Again, the growth of IoT raises questions around the handling of data from devices more or less closely related to an individual, from a factory machine to a personal heart monitor. “With billions of devices and the state that they generate, how you store that data and ensure that the right people have access to it – these are non-trivial factors going beyond technology to questions of ‘how private do I want to be? How do I make sure my data is protected?’” Wills notes.
“We put a lot of emphasis on the knowhow of data management, because that’s the way we see networks will continue to evolve. We’re way past three major data centres in a country or in a region for an operator moving to a much more diversified and dynamic environment.”
Traffic Management in a Multi-Access Network
Enea already works on intelligent traffic management and QoE-driven optimization, being able to ascertain what type of content an encrypted data packet has and making sure that it is treated appropriately to meet the user’s needs.
“Traffic steering and management, and applying the right resources at the right time, in a 6G environment will become a more interesting thing to think about,” Bouzas noted, “More importantly as, for the operator, their success is going to be sold on experience.”
Bouzas explained further: “In the 3G to 4G transition, or 4G to 5G, everyone assumed that the road was wide enough – no intelligent traffic management, optimization or prioritization would be required. It hasn’t been the case in either of those transitions. You have a mixed radio environment, where you’ve got to have seamless interworking and seamless transition. You need to manage and measure the quality of service, react to that, with the agility to deploy services in real time to compensate.”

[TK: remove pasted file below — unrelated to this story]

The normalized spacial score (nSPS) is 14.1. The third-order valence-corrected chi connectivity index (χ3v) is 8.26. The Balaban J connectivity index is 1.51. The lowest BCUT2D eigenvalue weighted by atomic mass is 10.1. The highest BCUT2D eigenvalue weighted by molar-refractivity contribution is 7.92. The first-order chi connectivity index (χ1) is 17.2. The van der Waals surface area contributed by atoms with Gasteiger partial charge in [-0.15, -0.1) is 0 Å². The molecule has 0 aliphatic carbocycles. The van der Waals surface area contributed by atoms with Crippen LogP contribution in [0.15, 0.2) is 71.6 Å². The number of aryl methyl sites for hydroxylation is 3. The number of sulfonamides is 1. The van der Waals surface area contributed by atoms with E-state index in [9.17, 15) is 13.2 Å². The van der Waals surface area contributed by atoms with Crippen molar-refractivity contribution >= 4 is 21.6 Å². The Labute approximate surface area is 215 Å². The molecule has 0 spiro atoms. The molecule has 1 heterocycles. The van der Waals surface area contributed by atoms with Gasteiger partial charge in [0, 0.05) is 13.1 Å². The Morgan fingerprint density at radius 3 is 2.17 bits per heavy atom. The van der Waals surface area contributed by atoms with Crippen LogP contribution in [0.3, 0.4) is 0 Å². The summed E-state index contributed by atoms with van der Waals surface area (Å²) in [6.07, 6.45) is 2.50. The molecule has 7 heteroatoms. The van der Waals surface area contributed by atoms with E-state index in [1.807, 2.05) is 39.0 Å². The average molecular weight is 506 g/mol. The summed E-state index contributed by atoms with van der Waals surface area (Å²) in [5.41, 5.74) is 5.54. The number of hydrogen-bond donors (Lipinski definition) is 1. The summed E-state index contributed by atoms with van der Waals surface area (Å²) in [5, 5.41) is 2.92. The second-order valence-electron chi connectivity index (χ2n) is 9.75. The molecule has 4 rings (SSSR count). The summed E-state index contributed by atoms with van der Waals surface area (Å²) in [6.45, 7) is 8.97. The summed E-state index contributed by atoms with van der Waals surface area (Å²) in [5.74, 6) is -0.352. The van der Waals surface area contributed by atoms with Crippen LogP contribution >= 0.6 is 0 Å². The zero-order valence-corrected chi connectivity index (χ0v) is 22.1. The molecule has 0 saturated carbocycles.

“We’ve learnt one thing from COVID-19 at least. Two years ago we thought it was good enough to be connected at home, but today you can find ‘broadband shaming’, where you can’t get connected to the office with sufficient speed. This is only going to continue; so you need the right service at the right time to give you the experience you want,” he continued.
Bouzas added “It’s not only about steering. We envision that multi-access will be the new normal in 6G and beyond including combined cellular and Wi-Fi access. The same content may be delivered to a single user across multiple flows using different access technologies; with dual-carrier activity”.
“We expect this to become more and more relevant in 6G as the number of frequency bands and permutations will become significantly higher,” he continued. “We’re talking about not only new spectrum up to, let’s say, three THz but also re-using existing spectrum. It’s hard to visualize a 6G scenario without multi-access. This has direct implications on the control plane, user plane and management of the data.”, Bouzas said.
Korfmacher sums up, reviewing the triple challenge of building a multi-access, distributed network where all kinds of data are correctly moved, stored and accessed. It is a conundrum already staring networks in the face and will only become more complex in future networks. “We don’t think that simply adding another ‘G’ to the network, simply putting in better latency and higher bandwidth will make the problem go away.”
Alex Lawrence is Managing Editor at 6GWorld. His mission is to bring together stakeholders from across industries, countries and disciplines to make sure that, as technology evolves in the coming decade, it’s meeting the changing demands of society, government and business.
He has been involved as a professional nosy person in the telecoms sphere since 2004, with short detours through industrial O&M and marketing.
If you’d like to talk to Alex about your ideas or projects he’d love to hear from you. @animalawrence or firstname.lastname@example.org.